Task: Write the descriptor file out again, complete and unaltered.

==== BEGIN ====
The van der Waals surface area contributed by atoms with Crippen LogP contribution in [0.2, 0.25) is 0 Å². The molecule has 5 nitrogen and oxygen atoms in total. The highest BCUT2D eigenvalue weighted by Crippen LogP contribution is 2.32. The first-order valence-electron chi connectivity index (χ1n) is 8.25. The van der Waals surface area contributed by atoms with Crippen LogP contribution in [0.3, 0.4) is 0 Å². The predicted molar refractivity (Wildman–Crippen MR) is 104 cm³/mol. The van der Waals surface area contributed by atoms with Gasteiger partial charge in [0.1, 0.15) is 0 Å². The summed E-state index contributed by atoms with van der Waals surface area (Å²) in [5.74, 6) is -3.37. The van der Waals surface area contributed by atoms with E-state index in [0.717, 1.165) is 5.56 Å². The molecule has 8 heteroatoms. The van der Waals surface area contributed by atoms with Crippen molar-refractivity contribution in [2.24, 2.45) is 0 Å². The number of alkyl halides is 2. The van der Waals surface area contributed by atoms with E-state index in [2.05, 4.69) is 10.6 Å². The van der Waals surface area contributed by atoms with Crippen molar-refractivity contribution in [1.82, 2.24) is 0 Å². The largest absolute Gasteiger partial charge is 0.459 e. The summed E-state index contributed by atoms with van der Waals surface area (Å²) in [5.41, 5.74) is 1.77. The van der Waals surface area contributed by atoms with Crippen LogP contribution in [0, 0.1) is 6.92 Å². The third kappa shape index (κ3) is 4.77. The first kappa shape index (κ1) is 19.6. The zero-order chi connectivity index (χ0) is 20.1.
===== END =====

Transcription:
The van der Waals surface area contributed by atoms with Crippen LogP contribution in [0.2, 0.25) is 0 Å². The molecule has 5 nitrogen and oxygen atoms in total. The highest BCUT2D eigenvalue weighted by Crippen LogP contribution is 2.32. The first-order valence-electron chi connectivity index (χ1n) is 8.25. The van der Waals surface area contributed by atoms with Crippen LogP contribution in [0.3, 0.4) is 0 Å². The predicted molar refractivity (Wildman–Crippen MR) is 104 cm³/mol. The van der Waals surface area contributed by atoms with Gasteiger partial charge in [0.1, 0.15) is 0 Å². The summed E-state index contributed by atoms with van der Waals surface area (Å²) in [5.74, 6) is -3.37. The van der Waals surface area contributed by atoms with E-state index in [0.717, 1.165) is 5.56 Å². The molecule has 8 heteroatoms. The van der Waals surface area contributed by atoms with Crippen molar-refractivity contribution in [2.24, 2.45) is 0 Å². The number of alkyl halides is 2. The van der Waals surface area contributed by atoms with E-state index in [2.05, 4.69) is 10.6 Å². The van der Waals surface area contributed by atoms with Crippen molar-refractivity contribution in [1.82, 2.24) is 0 Å². The largest absolute Gasteiger partial charge is 0.459 e. The summed E-state index contributed by atoms with van der Waals surface area (Å²) in [5.41, 5.74) is 1.77. The van der Waals surface area contributed by atoms with Crippen LogP contribution in [0, 0.1) is 6.92 Å². The third kappa shape index (κ3) is 4.77. The first kappa shape index (κ1) is 19.6. The zero-order chi connectivity index (χ0) is 20.1.